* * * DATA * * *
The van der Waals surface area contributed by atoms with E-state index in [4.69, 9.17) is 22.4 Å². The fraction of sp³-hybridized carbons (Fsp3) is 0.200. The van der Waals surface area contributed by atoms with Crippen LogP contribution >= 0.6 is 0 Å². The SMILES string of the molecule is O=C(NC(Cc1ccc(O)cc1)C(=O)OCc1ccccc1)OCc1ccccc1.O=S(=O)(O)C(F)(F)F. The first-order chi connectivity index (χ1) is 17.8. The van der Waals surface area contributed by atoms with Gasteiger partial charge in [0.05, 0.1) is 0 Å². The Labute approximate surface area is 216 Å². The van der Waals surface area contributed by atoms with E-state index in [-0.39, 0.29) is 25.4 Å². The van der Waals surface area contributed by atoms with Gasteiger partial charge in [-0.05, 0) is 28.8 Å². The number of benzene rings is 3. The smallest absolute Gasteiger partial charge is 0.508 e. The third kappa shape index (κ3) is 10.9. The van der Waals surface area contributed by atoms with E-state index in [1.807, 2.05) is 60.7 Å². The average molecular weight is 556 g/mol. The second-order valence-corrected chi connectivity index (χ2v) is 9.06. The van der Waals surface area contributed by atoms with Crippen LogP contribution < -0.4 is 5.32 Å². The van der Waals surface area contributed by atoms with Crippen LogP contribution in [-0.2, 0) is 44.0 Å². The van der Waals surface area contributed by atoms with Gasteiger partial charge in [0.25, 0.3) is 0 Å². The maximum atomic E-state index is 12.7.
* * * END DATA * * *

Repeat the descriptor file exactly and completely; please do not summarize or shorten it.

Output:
The van der Waals surface area contributed by atoms with E-state index in [4.69, 9.17) is 22.4 Å². The fraction of sp³-hybridized carbons (Fsp3) is 0.200. The van der Waals surface area contributed by atoms with Crippen LogP contribution >= 0.6 is 0 Å². The SMILES string of the molecule is O=C(NC(Cc1ccc(O)cc1)C(=O)OCc1ccccc1)OCc1ccccc1.O=S(=O)(O)C(F)(F)F. The first-order chi connectivity index (χ1) is 17.8. The van der Waals surface area contributed by atoms with Gasteiger partial charge in [0.05, 0.1) is 0 Å². The Labute approximate surface area is 216 Å². The van der Waals surface area contributed by atoms with E-state index in [-0.39, 0.29) is 25.4 Å². The van der Waals surface area contributed by atoms with Gasteiger partial charge in [-0.05, 0) is 28.8 Å². The number of benzene rings is 3. The smallest absolute Gasteiger partial charge is 0.508 e. The third kappa shape index (κ3) is 10.9. The van der Waals surface area contributed by atoms with E-state index in [1.807, 2.05) is 60.7 Å². The average molecular weight is 556 g/mol. The second-order valence-corrected chi connectivity index (χ2v) is 9.06. The van der Waals surface area contributed by atoms with Crippen LogP contribution < -0.4 is 5.32 Å². The van der Waals surface area contributed by atoms with Crippen LogP contribution in [-0.2, 0) is 44.0 Å². The van der Waals surface area contributed by atoms with Gasteiger partial charge in [0.25, 0.3) is 0 Å². The maximum atomic E-state index is 12.7.